Despite a push for sustainability, fast fashion isn't slowing down and brands like Shein, FashioNova, and more continue to bring in money. Here's a deeper look at why fast fashion is growing and evolving.
At this point, the myth that fast fashion has been "killed" by Gen Z has been exhaustingly dispelled. Several reports over the past year — including this one from Vox, this one from Dazed, and this one from The Guardian — have pointed out that, while the generation born between 1997 and 2012 may be more conscious of climate change, and do love to sell and buy on resale websites, they also enjoy shopping for clothing on fast fashion sites like Shein, Cider and FashioNova.
Other generations are fans of fast fashion as well. Even as Millenials became adults with presumably more income than they had as teens, they've continued filling their wardrobe with pieces from prominent retailers, like Zara and H&M. Gen X and Boomers are also why the apparel industry is growing right now — and yes, they buy fast fashion too. Even celebrities and TV characters have been wearing Boohoo, PrettyLittleThing, and Edikted more often, likely influencing people to copy their style to shop their exact looks.
That's not to say the fast fashion industry hasn't taken some hits. In 2019, Forever 21, once a giant of the super quick and cheap trends in fashion, declared Chapter 11 bankruptcy. In 2020, several brands, including H&M and Zara, all reported losses. But by 2021, they were right back to where they started. H&M reported a 25% growth, while Inditex, which owns Zara, claimed the profits doubled and Mango saw profits soar to the highest they have been in over a decade.
So yes, despite a global pandemic and heightened awareness of fashion's impact on the planet, every sign points to one thing: fast fashion is here to say.
It's a disheartening thought, especially when you consider the interest in sustainable and alternative fashion over the last five years. Resale sites like ThredUp and Poshmark are booming and, according to data published by Mercari and GlobalData, are expected to grow by 153% to $353.9 billion by 2030. On almost every social media platform, there are millions of videos and posts about the waste problems caused by the thousands of designs sold by fast fashion brands each month. Activist organizations have gained traction through campaigns that bring awareness to labor violations that happen throughout the supply, particularly in factories contracted by fast fashion brands.
And yet, in 2022, fast fashion is not just alive and well. It's growing. So, what's the deal?
Fast fashion brands are as big and profitable as they are because adapting to the market is the whole idea. Most of them were built to meet the demands of consumers who were looking to access trends at lower costs toward the end of the 20th century. And as social media grew, so did this need to keep up with trends. Fast fashion was tuned in and there to help.
In the last two years, newcomer brands — specifically, China-based, ultra-fast fashion brand Shein — have developed technologies to support an even younger shopper. Shein uses an advanced system to track trends and create smaller amounts of each style. In 2021, Beijing-based reporter Matthew Brennan told Vox, "Compared to its fast-fashion competitors, Shein is able to take more bets, but at a lower risk. It's able to place very small initial orders with these factories, about 100 or even smaller." This is why you see advertisements from the brand boasting "1,000 new items a week." It's also why there have been so many accusations from small designers who say their ideas have been stolen and replicated for cheap.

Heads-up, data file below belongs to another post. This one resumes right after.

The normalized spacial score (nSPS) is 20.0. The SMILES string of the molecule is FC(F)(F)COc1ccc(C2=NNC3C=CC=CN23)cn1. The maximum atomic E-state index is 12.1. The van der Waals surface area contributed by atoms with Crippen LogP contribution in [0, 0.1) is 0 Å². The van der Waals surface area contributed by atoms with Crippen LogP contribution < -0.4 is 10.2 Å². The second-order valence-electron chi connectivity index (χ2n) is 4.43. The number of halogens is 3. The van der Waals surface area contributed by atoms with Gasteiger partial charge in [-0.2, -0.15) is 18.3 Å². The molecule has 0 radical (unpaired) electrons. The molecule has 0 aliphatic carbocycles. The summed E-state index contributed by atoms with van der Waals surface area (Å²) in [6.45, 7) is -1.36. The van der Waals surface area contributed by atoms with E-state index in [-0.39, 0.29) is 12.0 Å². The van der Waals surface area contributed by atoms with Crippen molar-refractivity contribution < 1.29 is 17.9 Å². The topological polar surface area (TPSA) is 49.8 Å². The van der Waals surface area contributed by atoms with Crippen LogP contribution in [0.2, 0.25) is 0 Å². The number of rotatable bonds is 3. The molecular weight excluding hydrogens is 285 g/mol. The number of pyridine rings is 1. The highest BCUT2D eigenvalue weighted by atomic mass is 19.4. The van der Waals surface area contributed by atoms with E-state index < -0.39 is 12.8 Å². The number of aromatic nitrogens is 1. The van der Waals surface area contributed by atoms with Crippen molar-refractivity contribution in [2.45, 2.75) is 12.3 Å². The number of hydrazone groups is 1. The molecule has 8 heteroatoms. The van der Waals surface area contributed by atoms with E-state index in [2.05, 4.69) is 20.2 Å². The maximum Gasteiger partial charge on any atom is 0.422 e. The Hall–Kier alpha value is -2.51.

For the record, Shein is said to be raising $1 billion at a $100 billion valuation.
Essentially, fast fashion brands aren't just responding to social media's ever-spinning push for newer and more content; they are creating the demand by giving us exactly what we want at the click of a button. However, you can't have clothing this fast and cheap without some sacrifices. Usually, it's the quality of the garments and the workers who make them that take the hit. It's a tale as old as corporate greed-laden time.
On a decidedly more sinister side, some fast fashion brands are evolving through another type of trend. Many began to recognize the push toward activism in fashion and have successfully cashed in on it. ResearchGate released a report in March where they polled 1,000 people in the UK and asked them which brands they felt were the most sustainable. Among the top five were H&M, Amazon, and Primark. All three brands are considered fast fashion, and despite small collections that have more eco-friendly materials or recycling programs, none have made an effort to produce less clothing. That's a big issue, since the amount of clothing being made is what makes fast fashion so problematic in the first place. By using the language of sustainability to sell clothes, brands are doing exactly the opposite of what they're saying. It's just continuing the cycle of pushing trends and disposable clothing.
While we can all take some responsibility for our consumption habits, the growth of fast fashion is not the fault of people buying the clothing. Fast fashion was invented to cash in on our changing behaviors, so when brands see that we care a little more about equality yet also want our trends fast and cheap, they cater to that. They've also been able to get away with sourcing cheap materials, stealing popular designs, and paying low wages for decades because it hasn't been regulated in any real way that will impact profits. As long as all of this continues, it seems like fast fashion will continue on the path that it's already on — exponential growth.